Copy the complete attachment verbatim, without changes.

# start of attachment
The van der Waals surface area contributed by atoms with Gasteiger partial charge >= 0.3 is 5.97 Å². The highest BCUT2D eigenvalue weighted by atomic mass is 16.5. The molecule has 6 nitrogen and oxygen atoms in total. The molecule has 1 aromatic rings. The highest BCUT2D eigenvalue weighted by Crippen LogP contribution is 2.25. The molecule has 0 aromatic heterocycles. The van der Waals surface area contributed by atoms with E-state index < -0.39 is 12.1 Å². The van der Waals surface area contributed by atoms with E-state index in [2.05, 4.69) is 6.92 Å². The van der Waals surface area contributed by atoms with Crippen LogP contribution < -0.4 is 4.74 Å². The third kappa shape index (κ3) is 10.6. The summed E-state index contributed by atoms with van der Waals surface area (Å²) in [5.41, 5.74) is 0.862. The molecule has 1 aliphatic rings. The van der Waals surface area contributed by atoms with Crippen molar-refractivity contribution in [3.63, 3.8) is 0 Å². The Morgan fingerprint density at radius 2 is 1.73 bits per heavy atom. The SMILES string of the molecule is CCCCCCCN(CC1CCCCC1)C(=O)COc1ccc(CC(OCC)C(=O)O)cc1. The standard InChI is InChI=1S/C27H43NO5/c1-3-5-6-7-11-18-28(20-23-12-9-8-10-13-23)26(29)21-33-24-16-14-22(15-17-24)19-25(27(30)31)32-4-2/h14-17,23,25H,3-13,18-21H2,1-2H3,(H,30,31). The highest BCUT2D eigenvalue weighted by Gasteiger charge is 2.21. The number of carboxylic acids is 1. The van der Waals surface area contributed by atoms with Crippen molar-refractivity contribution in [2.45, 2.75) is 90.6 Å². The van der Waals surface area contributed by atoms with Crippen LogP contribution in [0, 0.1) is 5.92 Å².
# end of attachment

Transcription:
The van der Waals surface area contributed by atoms with Gasteiger partial charge >= 0.3 is 5.97 Å². The highest BCUT2D eigenvalue weighted by atomic mass is 16.5. The molecule has 6 nitrogen and oxygen atoms in total. The molecule has 1 aromatic rings. The highest BCUT2D eigenvalue weighted by Crippen LogP contribution is 2.25. The molecule has 0 aromatic heterocycles. The van der Waals surface area contributed by atoms with E-state index < -0.39 is 12.1 Å². The van der Waals surface area contributed by atoms with E-state index in [2.05, 4.69) is 6.92 Å². The van der Waals surface area contributed by atoms with Crippen LogP contribution < -0.4 is 4.74 Å². The third kappa shape index (κ3) is 10.6. The summed E-state index contributed by atoms with van der Waals surface area (Å²) in [5.41, 5.74) is 0.862. The molecule has 1 aliphatic rings. The van der Waals surface area contributed by atoms with Crippen molar-refractivity contribution in [3.63, 3.8) is 0 Å². The Morgan fingerprint density at radius 2 is 1.73 bits per heavy atom. The SMILES string of the molecule is CCCCCCCN(CC1CCCCC1)C(=O)COc1ccc(CC(OCC)C(=O)O)cc1. The standard InChI is InChI=1S/C27H43NO5/c1-3-5-6-7-11-18-28(20-23-12-9-8-10-13-23)26(29)21-33-24-16-14-22(15-17-24)19-25(27(30)31)32-4-2/h14-17,23,25H,3-13,18-21H2,1-2H3,(H,30,31). The highest BCUT2D eigenvalue weighted by Gasteiger charge is 2.21. The number of carboxylic acids is 1. The van der Waals surface area contributed by atoms with Crippen molar-refractivity contribution in [2.45, 2.75) is 90.6 Å². The van der Waals surface area contributed by atoms with Crippen LogP contribution in [0, 0.1) is 5.92 Å².